by Sophia Madana
Those of you who grew up a first-generation kid like me can sympathize with the fact that we were always kind of … different.
Of course, there’s nothing wrong with that; variety is the spice of life, they say. Each culture has its way of cultivating its distinction in America that eventually becomes a stereotype.
The problem, though, with stereotypes is that I find myself often determined to defy them.
Being Indian, my parents insisted I go into medicine because “it’s a reliable field,” even though I never had an interest in science while I was in school.
Actually, scratch that. I remember being really into Geology and studying the “luster” of rocks in 5th grade, but I think I can chalk that up to being amused by shiny things.
I was adamant about making my own way doing something I loved, so I studied journalism, and I tend to celebrate other Indians who are killing it in the real world using passion instead of cash as a motivator. On the flip side, I’m also pretty hard on other Indians for being so unoriginal.
So when I see people like Mindy Kaling starring in her own show, the brown, rebellious teenager in me does a little victory dance. Not that she’s any stranger to the entertainment world. She is a successful comedian and was the brain and wit of The Office as one of its head writers.
I was faintly annoyed when I realized the premise of her show was based on her being a gynecologist. I assumed it would be a series perpetuating more stereotypes and thought, “Come on, Mindy. You’re better than that.”
But, as I continued watching past the pilot, I saw the bigger picture. The whole medical approach was to draw the masses in, thinking maybe it would be another funny doctor show like Scrubs.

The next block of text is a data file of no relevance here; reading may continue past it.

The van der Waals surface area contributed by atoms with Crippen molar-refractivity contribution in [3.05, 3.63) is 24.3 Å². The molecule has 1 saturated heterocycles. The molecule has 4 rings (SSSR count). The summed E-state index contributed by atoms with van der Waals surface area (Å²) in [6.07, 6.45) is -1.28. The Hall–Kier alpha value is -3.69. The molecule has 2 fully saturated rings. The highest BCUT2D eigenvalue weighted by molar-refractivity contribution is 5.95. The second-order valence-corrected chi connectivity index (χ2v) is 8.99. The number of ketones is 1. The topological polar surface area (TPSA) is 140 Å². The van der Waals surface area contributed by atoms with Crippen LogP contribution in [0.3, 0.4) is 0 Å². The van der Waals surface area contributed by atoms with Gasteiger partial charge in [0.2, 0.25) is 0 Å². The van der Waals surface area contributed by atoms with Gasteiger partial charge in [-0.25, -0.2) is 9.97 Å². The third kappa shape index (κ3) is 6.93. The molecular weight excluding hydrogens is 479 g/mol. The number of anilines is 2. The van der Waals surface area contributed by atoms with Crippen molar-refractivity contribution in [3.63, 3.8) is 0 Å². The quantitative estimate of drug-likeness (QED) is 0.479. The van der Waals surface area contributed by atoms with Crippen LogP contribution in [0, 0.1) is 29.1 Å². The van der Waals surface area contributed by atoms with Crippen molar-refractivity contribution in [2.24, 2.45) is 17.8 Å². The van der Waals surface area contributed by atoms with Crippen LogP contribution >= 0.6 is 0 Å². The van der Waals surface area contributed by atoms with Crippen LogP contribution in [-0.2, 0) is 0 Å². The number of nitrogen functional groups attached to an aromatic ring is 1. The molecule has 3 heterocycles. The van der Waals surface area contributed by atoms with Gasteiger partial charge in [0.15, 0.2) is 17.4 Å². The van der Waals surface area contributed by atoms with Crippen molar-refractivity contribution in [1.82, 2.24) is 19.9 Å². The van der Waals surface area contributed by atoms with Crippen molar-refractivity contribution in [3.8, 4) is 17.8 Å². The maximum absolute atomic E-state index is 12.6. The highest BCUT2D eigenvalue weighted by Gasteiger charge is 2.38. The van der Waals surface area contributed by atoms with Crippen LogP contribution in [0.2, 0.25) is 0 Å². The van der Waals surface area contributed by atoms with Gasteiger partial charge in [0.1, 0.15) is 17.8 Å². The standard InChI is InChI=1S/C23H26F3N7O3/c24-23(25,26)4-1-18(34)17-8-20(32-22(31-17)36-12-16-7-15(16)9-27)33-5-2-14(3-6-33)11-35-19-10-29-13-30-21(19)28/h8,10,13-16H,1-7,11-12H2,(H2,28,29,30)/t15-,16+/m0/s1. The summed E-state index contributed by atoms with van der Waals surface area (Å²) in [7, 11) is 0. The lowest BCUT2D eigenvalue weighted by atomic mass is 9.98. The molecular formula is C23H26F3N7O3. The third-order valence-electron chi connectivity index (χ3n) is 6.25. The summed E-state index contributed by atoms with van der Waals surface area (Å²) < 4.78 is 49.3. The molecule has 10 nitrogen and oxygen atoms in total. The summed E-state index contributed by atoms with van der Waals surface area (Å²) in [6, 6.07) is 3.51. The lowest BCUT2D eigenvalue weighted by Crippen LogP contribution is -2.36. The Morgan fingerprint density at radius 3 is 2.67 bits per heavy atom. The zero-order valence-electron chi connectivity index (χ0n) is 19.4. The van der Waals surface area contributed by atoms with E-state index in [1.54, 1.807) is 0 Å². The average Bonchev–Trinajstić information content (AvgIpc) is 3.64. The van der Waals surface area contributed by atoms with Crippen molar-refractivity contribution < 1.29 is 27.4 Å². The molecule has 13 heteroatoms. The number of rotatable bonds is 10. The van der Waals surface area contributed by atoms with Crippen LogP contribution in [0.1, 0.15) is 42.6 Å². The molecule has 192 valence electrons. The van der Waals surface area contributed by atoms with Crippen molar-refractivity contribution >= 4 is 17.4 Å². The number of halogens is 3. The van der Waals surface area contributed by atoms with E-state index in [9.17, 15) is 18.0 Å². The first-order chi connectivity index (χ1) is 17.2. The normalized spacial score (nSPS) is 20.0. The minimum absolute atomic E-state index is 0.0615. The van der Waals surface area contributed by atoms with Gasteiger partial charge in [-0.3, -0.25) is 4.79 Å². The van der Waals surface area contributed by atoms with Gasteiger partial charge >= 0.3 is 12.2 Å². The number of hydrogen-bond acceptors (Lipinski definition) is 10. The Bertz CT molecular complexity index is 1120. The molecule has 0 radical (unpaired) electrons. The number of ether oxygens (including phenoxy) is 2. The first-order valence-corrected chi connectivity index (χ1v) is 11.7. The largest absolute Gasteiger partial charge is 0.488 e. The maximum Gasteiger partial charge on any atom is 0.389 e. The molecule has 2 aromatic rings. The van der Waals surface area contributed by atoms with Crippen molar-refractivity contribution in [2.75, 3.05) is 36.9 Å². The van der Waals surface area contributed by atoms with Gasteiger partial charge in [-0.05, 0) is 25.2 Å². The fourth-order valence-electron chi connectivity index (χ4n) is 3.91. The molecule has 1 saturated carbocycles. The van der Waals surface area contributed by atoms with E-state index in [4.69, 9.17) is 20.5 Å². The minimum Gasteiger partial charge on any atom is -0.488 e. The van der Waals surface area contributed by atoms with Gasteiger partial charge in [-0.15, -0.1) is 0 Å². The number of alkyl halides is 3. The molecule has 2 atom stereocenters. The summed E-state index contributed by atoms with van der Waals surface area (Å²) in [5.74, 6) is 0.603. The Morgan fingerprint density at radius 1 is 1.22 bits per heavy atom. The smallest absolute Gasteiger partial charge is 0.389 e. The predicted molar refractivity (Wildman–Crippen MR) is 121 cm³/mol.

Because Indians have been incredibly underrepresented in the media until very recently, it’s so easy to take the “Thank you, come again” cheap shot to entertain people. I’m always weary of this when encountering Indian-related humor. But what I love about this show is that Mindy’s Indian heritage is hardly ever referenced, and when it is, it’s very subtle. I appreciate her touching on the nuances rather than the obvious.
A prime example of this: In the Thanksgiving episode, Mindy is in the middle of apologizing to Ed Helm’s character for their date ending awkwardly when his new girlfriend who also happens to be Indian sits down next to him.
She whispers to herself, “you’ve gotta be kidding me…”
All I can say is, YESSSS. I certainly can’t speak for all Indian girls, but when dating someone of another race, I fear to be replaced by another Indian. It’s one thing to leave our asses for a white girl; that actually makes some sense. Our culture is pretty strong and unwavering. It can get intimidating when it’s time to decide if you want to commit. But to go from me to another Indian girl suggests you A) have some sort of fetish, gross. Or B) I was shy of one miscellaneous characteristic trait which you thought you would find in someone who looks just like me, a multi-leveled insult.
As the interaction in the scene continues, the girlfriend says, “If you don’t mind me asking … Are you Indian?”
Mindy looks down at her glass, raises her eyebrows and replies, “Oh yeah … Big time.”
The girlfriend nods and responds, “Love to see other brown girls,” and does a little brotherhood, chest pound move.
This made me flashback to a time in college when I joined a sorority. In my pledge class, there was one other Indian girl. She immediately approached me and asked if I was Indian. I, of course answered “yes” and she said, “Nice. Us brown girls gotta stick together, right?”
Not to GIF this out, but, I was all like:
These strange notions that run through my head are difficult to articulate, especially since most of my friends are white and can’t see where I’m coming from. But I knew there had to be others who felt this way, and now, my feelings are validated on a national TV series.
Stereotypes happen; that’s the way the cookie crumbles. I’m just glad they don’t happen much on The Mindy Project. My mental victory dance is warranted.
Brown girls, FTW.